Roster Analysis: TSM looks into Chinese talent

In the post-Bjergsen era, TSM are trying to find their identity. Following Soren “Bjergsen” Bjerg’s decision to retire after... | 16. December 2021

In the post-Bjergsen era, TSM are trying to find their identity. Following Soren “Bjergsen” Bjerg’s decision to retire after the 2020 World Championship, TSM tried to create a super team of sorts that would be coached by the former superstar.

The team acquired top laner Heo “Huni” Seung-hoon, superstar mid laner Tristan “PowerOfEvil” Schrage, promoted Lawrence Sze Yuy “Lost” Hui from their academy roster, and signed veteran shot caller Hu “SwordArt” Shuo-Chieh, while retaining Mingyi “Spica” Lu from the 2020 roster. There were high hopes for the 2021 roster as it was both coached by Bjergsen and it looked like a great mix of veteran and younger talent, but sadly the meta just never fit them.

TSM had to reconstruct

Control mages were never in the meta to really let PowerOfEvil shine, and Lost’s champion pool never quite fit in with the demands of the meta, which meant that SwordArt was also never fully unleashed. In the end, this meant that they barely missed out on qualifying for the world championship, but despite the shortcomings of the team, the top side of Huni and Spica stood out as excellent performers for the team.

That’s why it really wasn’t all that surprising to fans that TSM decided to let go of everyone except Huni and Spica. When the news broke that Bjergsen was considering a return to pro play, several thought that he would simply reassume his old position in the team, but apparently, negotiations fell through and he eventually left the team that he has been with for eight years. The team had no mid laner at the moment, and Bjergsen had left at a relatively later time in the offseason. All of the star mid laners had already been taken, which meant that the team would have to go with younger talents.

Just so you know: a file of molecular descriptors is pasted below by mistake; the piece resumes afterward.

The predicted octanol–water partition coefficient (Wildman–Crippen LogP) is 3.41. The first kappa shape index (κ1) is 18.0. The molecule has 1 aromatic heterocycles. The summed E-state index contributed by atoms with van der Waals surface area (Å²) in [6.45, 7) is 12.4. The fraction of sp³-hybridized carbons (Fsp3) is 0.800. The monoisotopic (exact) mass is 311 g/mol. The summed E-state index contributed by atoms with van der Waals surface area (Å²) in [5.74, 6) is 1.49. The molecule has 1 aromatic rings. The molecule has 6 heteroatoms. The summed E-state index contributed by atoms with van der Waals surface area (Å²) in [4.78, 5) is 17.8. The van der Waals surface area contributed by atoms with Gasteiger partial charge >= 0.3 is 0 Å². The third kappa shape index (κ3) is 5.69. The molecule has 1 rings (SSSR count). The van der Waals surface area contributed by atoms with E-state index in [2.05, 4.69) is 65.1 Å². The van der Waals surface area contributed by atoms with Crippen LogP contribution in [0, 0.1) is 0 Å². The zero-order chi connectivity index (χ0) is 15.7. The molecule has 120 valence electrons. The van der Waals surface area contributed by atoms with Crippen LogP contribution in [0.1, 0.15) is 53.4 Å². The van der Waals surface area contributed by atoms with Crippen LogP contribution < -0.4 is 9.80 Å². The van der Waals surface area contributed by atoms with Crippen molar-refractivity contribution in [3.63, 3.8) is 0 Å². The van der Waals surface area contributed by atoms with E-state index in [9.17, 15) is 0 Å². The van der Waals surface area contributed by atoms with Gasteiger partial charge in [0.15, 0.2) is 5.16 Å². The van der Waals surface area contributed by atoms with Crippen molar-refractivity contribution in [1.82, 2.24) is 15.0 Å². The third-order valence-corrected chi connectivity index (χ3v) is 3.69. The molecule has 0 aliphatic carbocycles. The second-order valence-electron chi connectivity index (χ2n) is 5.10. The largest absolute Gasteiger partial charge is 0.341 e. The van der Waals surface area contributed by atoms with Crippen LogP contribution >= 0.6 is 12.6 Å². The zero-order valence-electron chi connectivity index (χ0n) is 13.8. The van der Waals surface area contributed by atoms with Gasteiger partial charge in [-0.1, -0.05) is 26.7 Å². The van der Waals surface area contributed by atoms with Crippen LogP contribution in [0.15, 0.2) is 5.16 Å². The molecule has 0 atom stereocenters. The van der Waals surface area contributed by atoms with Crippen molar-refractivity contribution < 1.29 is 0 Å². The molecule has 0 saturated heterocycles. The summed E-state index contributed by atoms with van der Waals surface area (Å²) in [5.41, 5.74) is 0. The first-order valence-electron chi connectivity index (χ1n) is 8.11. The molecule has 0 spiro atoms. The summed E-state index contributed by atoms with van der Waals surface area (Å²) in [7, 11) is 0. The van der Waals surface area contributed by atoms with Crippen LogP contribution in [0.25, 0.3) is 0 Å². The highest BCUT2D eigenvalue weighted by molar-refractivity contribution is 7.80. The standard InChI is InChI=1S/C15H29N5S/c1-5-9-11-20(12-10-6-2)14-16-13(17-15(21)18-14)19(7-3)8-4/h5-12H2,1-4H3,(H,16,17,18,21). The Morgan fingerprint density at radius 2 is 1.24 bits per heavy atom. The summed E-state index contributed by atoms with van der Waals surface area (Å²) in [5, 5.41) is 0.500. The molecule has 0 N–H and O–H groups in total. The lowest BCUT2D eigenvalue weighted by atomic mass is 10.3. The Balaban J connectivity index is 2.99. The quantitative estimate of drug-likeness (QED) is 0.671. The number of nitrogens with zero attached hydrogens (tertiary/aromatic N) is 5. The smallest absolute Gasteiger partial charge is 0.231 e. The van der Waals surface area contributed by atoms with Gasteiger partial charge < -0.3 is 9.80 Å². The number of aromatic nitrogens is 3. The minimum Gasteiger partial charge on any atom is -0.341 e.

Rising Chinese talents

First they revealed the return of Edward “Tactical” Ra, who was in their academy team in 2019. He is reunited with Spica, who he played with that year. Tactical is best known for his time in Team Liquid in 2020 and 2021, where he went to Worlds with the team. Soon, TSM also announced the acquisition of Wei “Shenyi” Zi-Jie for the support role and Zhu “Keaiduo” Xiong as their mid laner.

Shenyi and Keaiduo are both from China, and they both are rising talents who have played only in the LDL, the Chinese development league. Shenyi only started playing professionally in 2020, where he was in FunPlus Phoenix Blaze. Keaiduo only has his time with Thunder Talk Gaming’s academy team, Thunder Talk Young, listed as his professional experience. He started playing for that team in the beginning of 2021.

TSM claims to have assessed them through their Scouting Combine, and there is not a lot of LDL footage readily available to the public. However, people who regularly follow South Korean solo queue offer the two players a lot of praise. Being a pro player in China requires a high solo queue ranking in the super server, and making it there means that at the very least, their mechanics are on point.

How will the new roster perform?

In the end, how this team will perform is up in the air. There is, of course, the language barrier. While Tactical and Spica grew up in the US, Tactical is of Korean descent and might not know Mandarin. Spica is Chinese, though, and that works to TSM’s advantage. Huni, of course, is South Korean and knows a good level of English. Whether Shenyi and Keaiduo could communicate well with them is still unknown at the moment, but it will take more effort from the TSM organization to bring them in and make this mix of players work.

That being said, TSM made a bold step in creating this roster, and could start a wave of importing Chinese talent into the LCS.